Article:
3 Adulteration

3.1 Known adulterants: Currently, A. Montana is the only official species listed in the European Pharmacopoeia.16 However, other Arnica species, i.e., A. Angustifolia, A. chamissonis, A. chamissonissubsp. foliosa, A. cordifolia, A. latifolia, and A. sororia, may legally be sold in the United States under the Standardized Common Name of “arnica”, according to the second edition of the American Herbal Products Association’s Herbs of Commerce. North America has the greatest natural diversity of Arnica species with 26 of 29 species within the genus.17 The most common adulteration-related issue in the arnica trade is the replacement of arnica flowers with flowers of so-called “Mexican arnica” (predominantly Heterotheca spp.). In addition, other species known as “arnica”, especially in the Southern United States and Mexico, are offered on the market. These species include members of the Asteraceae (Gaillardia spp., Grindelia spp.,Helenium mexicanum, Heterotheca leptoglossa, H. subaxillaris, Jefea pringlei, Neurolaena lobata,Pseudogynoxys spp., Tithonia diversifolia, Trixis angustifolia, T. inula, T. radialis, Verbesina crocata, V. pinnatifida), and Loasaceae (Mentzelia conzattii).18,19 Adulteration with other yellow-flowering species of the Asteraceae (Calendula officinalis, Cota tinctoria, Doronicum pardalianches, and Inula britannica) is reported in older textbooks, but a mixture of these species with arnica flowers has not been reported in the current market.20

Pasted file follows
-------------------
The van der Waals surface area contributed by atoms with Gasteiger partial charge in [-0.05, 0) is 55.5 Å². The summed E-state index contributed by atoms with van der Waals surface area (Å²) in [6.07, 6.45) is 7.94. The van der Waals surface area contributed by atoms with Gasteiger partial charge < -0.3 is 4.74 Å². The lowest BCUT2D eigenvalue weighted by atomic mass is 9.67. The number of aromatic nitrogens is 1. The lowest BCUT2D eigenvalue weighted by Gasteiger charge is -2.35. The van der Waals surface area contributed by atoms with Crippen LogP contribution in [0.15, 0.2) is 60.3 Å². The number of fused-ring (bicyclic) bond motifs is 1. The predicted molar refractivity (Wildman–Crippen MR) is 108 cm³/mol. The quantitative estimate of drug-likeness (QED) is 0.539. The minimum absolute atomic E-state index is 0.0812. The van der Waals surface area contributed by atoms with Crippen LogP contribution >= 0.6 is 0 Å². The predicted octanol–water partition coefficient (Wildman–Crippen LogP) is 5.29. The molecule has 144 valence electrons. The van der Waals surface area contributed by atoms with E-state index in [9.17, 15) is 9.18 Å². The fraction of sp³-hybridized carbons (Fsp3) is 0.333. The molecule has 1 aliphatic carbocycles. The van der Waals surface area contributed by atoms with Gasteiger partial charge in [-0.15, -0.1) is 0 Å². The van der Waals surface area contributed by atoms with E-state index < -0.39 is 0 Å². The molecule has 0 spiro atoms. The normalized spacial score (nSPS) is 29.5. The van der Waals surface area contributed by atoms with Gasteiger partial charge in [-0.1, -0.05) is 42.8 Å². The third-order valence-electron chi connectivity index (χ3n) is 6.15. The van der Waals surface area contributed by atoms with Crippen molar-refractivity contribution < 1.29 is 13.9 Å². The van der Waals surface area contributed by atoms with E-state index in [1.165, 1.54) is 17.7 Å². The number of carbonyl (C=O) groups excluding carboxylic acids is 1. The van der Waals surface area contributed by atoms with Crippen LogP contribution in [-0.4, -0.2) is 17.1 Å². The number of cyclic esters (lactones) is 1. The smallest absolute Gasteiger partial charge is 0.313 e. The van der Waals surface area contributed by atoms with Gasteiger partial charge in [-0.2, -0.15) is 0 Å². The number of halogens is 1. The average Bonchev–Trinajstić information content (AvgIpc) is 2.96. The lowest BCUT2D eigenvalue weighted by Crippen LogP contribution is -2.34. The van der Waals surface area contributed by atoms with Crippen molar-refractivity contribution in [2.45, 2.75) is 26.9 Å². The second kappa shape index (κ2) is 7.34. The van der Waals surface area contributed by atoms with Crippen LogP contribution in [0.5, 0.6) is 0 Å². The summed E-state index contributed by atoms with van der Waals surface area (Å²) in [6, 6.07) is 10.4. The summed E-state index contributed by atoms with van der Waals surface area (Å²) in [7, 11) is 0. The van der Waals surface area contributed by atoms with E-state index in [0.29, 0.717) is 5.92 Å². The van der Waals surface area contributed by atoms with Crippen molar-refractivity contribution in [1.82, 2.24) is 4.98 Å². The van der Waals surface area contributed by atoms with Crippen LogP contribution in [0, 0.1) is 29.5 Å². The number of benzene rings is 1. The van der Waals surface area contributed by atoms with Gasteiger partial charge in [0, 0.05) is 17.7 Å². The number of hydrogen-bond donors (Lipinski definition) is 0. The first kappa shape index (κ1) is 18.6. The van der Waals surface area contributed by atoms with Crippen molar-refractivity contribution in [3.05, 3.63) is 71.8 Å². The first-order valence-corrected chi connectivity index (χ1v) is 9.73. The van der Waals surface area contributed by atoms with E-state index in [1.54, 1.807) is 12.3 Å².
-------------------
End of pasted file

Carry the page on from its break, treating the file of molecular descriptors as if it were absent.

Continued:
3.2 Sources of information supporting confirmation of adulteration: Adulteration of arnica with H. inuloides was noted in the mid-twentieth-century pharmacognostic literature.21 European literature states that it had been frequent in the 1990s.22-24 A 2012 study of bulk herbs sold by online retailers and two stores in the St. Louis, Missouri area reported that of 11 samples of unprocessed whole “arnica flower” obtained from US-based vendors of bulk herbs, six were Heterotheca rather than genuine arnica.25